The Evolution of Individualism Through Christianity
Heath, Maureen Patricia
Moran Cruz, JoAnn H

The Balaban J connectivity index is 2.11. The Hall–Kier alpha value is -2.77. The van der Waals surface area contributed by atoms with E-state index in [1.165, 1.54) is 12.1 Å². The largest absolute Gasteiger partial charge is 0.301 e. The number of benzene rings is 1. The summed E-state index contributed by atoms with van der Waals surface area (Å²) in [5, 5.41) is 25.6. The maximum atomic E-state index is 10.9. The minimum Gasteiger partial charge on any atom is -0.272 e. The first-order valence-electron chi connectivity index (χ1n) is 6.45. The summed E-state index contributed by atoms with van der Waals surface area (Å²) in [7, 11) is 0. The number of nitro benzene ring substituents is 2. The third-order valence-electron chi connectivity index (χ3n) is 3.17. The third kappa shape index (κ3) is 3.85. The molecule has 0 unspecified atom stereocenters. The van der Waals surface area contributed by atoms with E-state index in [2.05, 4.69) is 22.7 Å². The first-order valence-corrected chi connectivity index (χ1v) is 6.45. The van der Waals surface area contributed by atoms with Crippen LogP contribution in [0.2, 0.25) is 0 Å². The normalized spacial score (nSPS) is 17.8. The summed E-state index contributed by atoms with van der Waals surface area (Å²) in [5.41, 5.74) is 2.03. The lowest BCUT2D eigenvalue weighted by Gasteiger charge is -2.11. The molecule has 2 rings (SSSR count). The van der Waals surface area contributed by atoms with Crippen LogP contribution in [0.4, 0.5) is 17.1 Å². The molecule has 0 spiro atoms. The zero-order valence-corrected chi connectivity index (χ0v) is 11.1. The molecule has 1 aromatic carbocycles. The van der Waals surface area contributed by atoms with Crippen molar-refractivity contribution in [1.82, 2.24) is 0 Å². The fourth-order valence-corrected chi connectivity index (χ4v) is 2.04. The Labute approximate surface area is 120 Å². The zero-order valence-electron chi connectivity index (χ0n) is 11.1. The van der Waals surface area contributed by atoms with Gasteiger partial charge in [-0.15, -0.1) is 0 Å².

This thesis explores how Christianity and the birth of a Christian worldview affected the evolution of individualism in Western culture as a cultural meme. Applying a biological metaphor, the focus is on how mutations in the cultural genome arose from the advent of Christianity within a Eurocentric context. Utilizing a diachronic examination of selected authors and writings, this thesis explores that cultural evolution and shows the progression to the modern individual.Beginning with Augustine and extending to John Locke, the focus is on writers who are emblematic of a concept that becomes an adaptive trait or cultural meme in the evolutionary process. They include: Augustine exhibiting the inner self, Abelard and Ockham displaying the intentional self, Dante manifesting the responsible self, Pico della Mirandola and the self-made man, Montaigne presenting the subjective self, Luther with the autonomous-self meme, and Locke presenting the natural rights meme. These historical figures did not necessarily invent the concept that was crucial to the adaptation. Rather, due to a confluence of events, timing, and just as in biological evolution, chance, the idea they wrote about reached a critical mass of acceptance and “stuck,” thereby mutating the prevailing social culture from both a historical and linguistic point of view.Finally, the question of whether individualism has now mutated to the point that there is an exaggerated emphasis on it, to the detriment of shared societal bonds and values, is addressed in the conclusions.
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